NDSU Extension - Griggs County

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May 21

What are the Three Fungal Leaf Diseases of Wheat?

Weekly horticulture column by Jeff Stachler

 

What are the Three Fungal Leaf Diseases of Wheat?

 

I hope you are having a great day and all is well!  Temperatures have risen now, but still no significant rainfall.

 

As of Monday, all of the wheat, barley, and corn has been planted in the county.  About 75% of soybeans have been planted as of Monday.  Soybeans and corn planted into moisture are emerging now with the warmer weather.

 

The three fungal leaf diseases of wheat include tan spot, Septoria / Stagonospora nodorum blotch, and Septoria tritici blotch.  Tan spot is the most common of the fungal leaf diseases.

 

Tan spot is caused by the fungus Pyrenophoa tritici-repentis that produces three different toxins in wheat.  It has eight different races with Race 1 being most prevalent in North Dakota.

 

Early season leaf symptoms produce small, oval to diamond-shaped spots (1/8 to 1/2 inch long and 1/16 to 1/18 inch wide) that are found sporadically on wheat leaves.  The spots will enlarge and turn tan, often with a yellow border, and have a small dark brown spot resembling an “eye-spot” near the center.  The center “eye-spot” is best seen when holding the leaf up to the sunlight.  If kernel infection occurs, the kernels will develop a reddish discoloration on the seed coat, commonly called “red smudge”.

 

The tan spot pathogen overwinters on last season’s wheat residue.  In the early summer, spores are dispersed by wind and infect wheat in a wide range of temperatures.  During prolonged wet periods (24 hours or more), spores are produced and blown on the other wheat leaves forming new infections.

 

The pathogen causing Septoria / Stagonospora nodorum blotch is Parastagonospora nodorum

 

The pathogen causes water-soaked and small yellow (chlorotic) lesions on the lower leaves of the wheat plant.  Lesions become yellow and eventually red brown.  Mature lesions are generally lens-shaped without the distinct yellow border typical of tan spot lesions.  As the disease progresses, lesions develop an ashen gray-brown center containing brown-black pepper grains which are difficult to see in a brown lesion.  Wet weather after flowering can lead to lesions forming on the glumes (leafy structures surrounding the grain).  Infected glumes may be covered with dark brown to dark purple lesions with ash gray areas.  

 

The Septoria / Stagonospora nodorum blotch pathogen over winters on wheat residue similar to tan spot.  The fungal spores generally require 12 to 18 hours of leaf wetness for infection.  The disease develops most rapidly between 68 and 81 degrees Fahrenheit.

 

Septoria tritici blotch is caused by the pathogen Zymoseptoria tritici.  

 

Initial wheat leaf symptoms for Septoria tritici blotch develop on the lower leaves as yellow (chlorotic) flecks and expand into irregular brown lesions.  The lesions are restricted to the leaf veins, giving the appearance of parallel sides.  In the lesion are pycnidia (pepper-grains) that are sphere to ball-shaped and gray-brown in color.  It can be hard to differentiate Septoria tritici blotch from Septoria / Stagonospora nodorum blotch at times.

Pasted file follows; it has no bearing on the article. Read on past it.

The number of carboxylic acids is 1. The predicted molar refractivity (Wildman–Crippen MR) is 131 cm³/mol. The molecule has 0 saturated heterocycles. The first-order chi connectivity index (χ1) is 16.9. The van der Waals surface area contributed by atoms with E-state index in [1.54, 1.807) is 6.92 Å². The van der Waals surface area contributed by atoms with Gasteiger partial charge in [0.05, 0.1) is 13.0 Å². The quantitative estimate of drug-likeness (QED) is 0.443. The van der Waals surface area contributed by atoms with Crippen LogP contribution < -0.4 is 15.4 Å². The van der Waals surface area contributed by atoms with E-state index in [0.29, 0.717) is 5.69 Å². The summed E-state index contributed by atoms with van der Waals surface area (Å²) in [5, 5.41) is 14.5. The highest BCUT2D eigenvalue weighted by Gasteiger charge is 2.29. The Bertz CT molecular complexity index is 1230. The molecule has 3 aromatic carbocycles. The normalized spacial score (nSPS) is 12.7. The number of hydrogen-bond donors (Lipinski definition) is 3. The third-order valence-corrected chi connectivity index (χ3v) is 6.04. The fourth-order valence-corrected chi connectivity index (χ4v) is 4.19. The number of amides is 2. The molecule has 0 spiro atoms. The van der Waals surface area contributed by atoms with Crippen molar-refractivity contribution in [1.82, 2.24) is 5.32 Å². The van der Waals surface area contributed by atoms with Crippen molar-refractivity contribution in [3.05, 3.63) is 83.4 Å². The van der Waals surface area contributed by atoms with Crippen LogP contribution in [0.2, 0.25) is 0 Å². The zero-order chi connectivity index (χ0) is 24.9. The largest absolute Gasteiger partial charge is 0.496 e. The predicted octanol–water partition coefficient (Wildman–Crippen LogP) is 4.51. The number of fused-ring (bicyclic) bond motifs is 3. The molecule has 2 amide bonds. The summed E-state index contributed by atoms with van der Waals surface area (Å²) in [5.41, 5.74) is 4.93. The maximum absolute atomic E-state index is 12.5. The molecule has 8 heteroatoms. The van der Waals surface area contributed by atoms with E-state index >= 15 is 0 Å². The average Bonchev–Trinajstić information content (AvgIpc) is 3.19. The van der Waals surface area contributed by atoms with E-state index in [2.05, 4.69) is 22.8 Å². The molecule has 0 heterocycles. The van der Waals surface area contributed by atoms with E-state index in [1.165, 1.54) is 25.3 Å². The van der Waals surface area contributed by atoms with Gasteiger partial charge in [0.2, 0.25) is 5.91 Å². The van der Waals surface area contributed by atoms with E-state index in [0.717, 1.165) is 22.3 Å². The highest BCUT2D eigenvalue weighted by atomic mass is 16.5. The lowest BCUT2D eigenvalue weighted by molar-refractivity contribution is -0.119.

The Septoria tritici blotch pathogen can survive for several years in the form of vegetative strands (mycelium), pycnidia and/or perithecia in wheat residue.  Spores are released and spread by wind and rain splash.  The pathogen requires more than 24 hours of wetness and is most destructive between 50 and 68 degrees Fahrenheit.

 

Integrated disease management for these diseases includes host plant resistance, seed quality, crop rotations, residue management, and fungicides.  Host plant resistance is the easiest way to manage these diseases, but not all varieties have the resistance.  Choose quality seed that is pathogen free as the diseases can cause reduced germination and poor seedling vigor.  Seed treatment fungicides are available to control these diseases in the seedling phase.  Rotate away from small grains to reduce the pathogens.  Burying crop residue will reduce these diseases, but will increase soil erosion.  According to the 2021 North Dakota Field Crop Plant Disease Management Guide, all foliar fungicides will effectively manage these leaf spot diseases, except hydrogen peroxide, peroxyacetic acid, phosphoric acid, and tebuconazole.  When using fungicides, be sure to rotate modes of action to reduce resistance with these diseases.

 

Scout fields early and often to look for disease symptoms and have a great season.                                                                                                                                                                                                                                                                                                                        

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